Page 2

Parent I.R.A.A.
Date 11 March 1947
Language English
Collection Tavenner Papers & IMTFE Official Records
Box Box 4
Folder General Reports and Memoranda from March 1947
Repository University of Virginia Law Library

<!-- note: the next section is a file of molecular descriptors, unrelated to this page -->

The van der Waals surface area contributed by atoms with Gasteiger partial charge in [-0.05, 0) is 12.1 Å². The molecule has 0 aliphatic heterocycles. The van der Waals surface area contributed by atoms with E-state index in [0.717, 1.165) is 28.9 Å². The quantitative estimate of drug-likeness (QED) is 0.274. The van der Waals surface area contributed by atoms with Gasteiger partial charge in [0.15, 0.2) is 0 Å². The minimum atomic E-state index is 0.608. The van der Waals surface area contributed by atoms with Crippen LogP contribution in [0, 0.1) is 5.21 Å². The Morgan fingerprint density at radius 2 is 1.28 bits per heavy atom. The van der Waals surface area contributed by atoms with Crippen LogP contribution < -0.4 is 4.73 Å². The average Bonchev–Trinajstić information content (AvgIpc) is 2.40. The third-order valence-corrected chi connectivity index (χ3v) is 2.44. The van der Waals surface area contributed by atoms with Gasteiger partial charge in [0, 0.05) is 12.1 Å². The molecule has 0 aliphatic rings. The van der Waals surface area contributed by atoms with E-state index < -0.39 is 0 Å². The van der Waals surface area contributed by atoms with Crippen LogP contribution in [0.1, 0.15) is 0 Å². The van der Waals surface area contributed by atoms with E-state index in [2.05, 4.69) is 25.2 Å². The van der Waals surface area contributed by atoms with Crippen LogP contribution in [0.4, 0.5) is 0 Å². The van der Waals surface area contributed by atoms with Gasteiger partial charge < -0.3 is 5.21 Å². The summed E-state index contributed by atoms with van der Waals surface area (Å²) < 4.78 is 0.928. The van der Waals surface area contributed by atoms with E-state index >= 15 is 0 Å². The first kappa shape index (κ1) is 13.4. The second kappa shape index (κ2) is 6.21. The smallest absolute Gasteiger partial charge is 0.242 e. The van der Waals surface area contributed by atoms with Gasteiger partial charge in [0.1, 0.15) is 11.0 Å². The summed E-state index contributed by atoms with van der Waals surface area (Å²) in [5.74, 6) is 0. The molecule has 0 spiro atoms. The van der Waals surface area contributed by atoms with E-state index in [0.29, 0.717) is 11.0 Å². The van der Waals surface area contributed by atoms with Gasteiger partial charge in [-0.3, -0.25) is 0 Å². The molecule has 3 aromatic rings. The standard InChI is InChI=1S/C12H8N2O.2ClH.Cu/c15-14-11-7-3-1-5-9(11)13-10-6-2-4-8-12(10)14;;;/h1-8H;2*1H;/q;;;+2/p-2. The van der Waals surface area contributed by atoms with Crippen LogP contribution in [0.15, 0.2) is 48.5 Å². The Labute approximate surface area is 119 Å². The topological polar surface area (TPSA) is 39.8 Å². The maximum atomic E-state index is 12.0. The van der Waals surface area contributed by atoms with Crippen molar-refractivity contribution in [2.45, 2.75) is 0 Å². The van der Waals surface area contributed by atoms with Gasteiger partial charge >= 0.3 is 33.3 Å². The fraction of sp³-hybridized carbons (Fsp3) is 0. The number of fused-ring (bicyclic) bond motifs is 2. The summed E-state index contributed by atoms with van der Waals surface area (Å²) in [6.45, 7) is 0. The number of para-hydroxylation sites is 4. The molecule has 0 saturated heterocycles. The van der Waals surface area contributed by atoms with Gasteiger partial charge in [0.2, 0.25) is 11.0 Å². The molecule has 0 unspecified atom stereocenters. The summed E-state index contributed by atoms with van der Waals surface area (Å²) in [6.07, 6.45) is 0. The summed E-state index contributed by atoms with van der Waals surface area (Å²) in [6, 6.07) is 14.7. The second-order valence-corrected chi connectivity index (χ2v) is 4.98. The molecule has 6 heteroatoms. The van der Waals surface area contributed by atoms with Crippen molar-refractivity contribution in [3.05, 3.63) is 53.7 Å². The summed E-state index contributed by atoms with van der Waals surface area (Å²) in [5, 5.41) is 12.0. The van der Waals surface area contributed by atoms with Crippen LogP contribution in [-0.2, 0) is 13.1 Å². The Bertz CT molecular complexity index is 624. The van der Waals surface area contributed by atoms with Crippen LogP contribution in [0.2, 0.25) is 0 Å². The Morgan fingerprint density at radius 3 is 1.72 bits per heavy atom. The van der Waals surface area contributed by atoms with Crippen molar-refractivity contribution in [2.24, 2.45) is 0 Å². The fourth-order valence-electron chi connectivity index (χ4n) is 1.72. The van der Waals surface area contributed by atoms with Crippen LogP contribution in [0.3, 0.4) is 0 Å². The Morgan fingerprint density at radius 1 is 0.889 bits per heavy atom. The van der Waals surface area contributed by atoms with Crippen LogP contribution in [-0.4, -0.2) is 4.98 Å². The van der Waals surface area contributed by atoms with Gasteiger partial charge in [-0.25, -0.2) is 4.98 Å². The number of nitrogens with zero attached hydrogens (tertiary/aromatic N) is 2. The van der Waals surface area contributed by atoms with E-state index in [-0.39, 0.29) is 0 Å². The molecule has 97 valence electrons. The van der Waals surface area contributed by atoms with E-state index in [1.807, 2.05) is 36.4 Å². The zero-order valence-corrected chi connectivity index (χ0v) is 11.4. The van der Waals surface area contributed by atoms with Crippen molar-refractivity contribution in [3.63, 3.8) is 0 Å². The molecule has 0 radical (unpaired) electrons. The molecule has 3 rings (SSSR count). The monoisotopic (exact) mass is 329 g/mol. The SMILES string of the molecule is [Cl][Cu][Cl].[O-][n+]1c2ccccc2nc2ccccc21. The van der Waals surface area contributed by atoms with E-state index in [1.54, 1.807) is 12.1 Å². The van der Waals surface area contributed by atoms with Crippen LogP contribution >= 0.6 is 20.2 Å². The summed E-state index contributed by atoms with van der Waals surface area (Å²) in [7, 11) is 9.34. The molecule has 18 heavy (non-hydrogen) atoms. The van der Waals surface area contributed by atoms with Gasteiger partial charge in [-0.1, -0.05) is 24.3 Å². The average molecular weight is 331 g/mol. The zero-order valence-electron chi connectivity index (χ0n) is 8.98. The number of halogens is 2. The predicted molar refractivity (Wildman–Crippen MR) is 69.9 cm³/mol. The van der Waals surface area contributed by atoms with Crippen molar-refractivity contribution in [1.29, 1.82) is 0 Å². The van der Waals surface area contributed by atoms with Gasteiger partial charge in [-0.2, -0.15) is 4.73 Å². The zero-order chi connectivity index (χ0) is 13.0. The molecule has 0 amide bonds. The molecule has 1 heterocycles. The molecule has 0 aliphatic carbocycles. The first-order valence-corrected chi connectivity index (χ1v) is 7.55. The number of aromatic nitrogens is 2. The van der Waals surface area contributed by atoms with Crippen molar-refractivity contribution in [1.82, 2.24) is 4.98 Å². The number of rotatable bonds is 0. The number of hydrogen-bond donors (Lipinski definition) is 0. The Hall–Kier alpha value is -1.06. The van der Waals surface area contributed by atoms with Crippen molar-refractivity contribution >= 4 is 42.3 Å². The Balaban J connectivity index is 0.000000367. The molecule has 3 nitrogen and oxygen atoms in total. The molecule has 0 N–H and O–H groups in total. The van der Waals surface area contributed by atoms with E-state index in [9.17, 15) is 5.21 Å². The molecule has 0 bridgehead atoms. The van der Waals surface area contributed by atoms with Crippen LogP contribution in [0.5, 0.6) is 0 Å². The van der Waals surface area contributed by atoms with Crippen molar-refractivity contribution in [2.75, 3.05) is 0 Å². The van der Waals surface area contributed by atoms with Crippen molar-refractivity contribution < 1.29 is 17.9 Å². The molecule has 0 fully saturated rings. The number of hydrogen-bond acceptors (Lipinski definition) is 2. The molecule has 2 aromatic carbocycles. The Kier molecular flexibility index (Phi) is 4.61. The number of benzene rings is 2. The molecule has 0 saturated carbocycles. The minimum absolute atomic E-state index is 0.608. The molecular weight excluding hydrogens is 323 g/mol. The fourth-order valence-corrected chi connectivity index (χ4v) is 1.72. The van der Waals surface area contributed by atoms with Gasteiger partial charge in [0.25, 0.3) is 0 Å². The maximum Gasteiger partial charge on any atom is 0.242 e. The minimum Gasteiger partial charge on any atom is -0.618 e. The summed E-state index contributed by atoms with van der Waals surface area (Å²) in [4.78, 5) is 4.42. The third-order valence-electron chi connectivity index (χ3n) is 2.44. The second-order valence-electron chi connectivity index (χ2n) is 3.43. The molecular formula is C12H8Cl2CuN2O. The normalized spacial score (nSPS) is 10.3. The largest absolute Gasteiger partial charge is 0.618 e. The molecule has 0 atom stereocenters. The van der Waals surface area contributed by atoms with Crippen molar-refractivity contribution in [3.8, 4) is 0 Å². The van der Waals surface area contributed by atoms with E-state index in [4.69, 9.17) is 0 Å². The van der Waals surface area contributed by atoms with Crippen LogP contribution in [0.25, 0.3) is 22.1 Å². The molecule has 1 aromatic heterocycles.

# 2 11-3-47 FSTavenner assisting ths Imperial Rule." Later this program was worked out somewhat but it never went beyond vague generalities, stating that everybody would have to cooperate to establish a national way of life and create a Greater East Asia Co-prosperity Sphere and a new world order. In this connection it is of importance that the idea of a Greater Cast Asia Co-prosperity Sphere was also introduced by Konoye at about the same time. After the inauguration of the I.R.A.A. it soon became clear that it could not be considered as a political party but was more a national movement through which the government tried to influence the population and through which supposedly public opinion could influence the government. The I.R.A.A., as sucht had no members, as the whole Japanese population had to cooperate and therefore every Japanese subject automatically was part of the new movement. The Prime Minister was ex-officio president of the I.R.A.A. He appointed a vice-president who actually ran the organisation and was usually a minister without portfolio in the Cabinet, while under the vice-president a general secretary was in charge of day to day affairs. Both the vice-president and the general secretary were replaced each time a new Prime Minister was appointed. In addition to this there was a board of forty to fifty managing directors, also appointed by the president. The exact functions of this board of directors are not clear. The board seems mainly to have been used for giving functions to people of political influence who had to have some place in the new organisation. The board of directors may have been intended originally as a policy making body but there are no indications that they ever exercised any real influence from the first to the last. The I.R.A#A. was used as an organisation to propagate ideas of the government itself. In addition to the central organisation the I.R.A.A. had local branches in every prefecture, in every town and in every village. Through these local branches it kept its hold on the Japanese population. Although the functions of the local branches seem originally to have been mainly of a propaganda nature, they were at a later stage, after the outbreak of the Pacific war, used for war-time recruiting of labor and materials. Many new organisation, sub¬divisions of the I.B.A.A., were gradually created, such as the Japan's Womens Association, the Japan Labor Patriotic Service Association and Agriculture Patriotic Servioe League. All these organisations were used to bring the social and economic life in war-time under direct government control, and the basis on which the Japanese economic life was reformed in this manner reminds one of the Italian system of the corporate state. The most important of the sub-associations of the I.R.A.A. seems to have been the Youth Organisation, which was created in 1943 and in which all existing youth organisations were amalgamated. Already from the start the regulations for the I.R.A.A. provided for a Central Cooperative Council to be attached to Headquarters, while each of the local branches of the I.R.A.A. had a Local Cooperative Council. The functions of these councils are not clear apart from the fact that they met at regular intervals to discuss general problems. General meetings of the Central Cooperative Council, in which representatives of local councils met in Tokyo to listen to speeches of government officials and discuss the renovation of the nation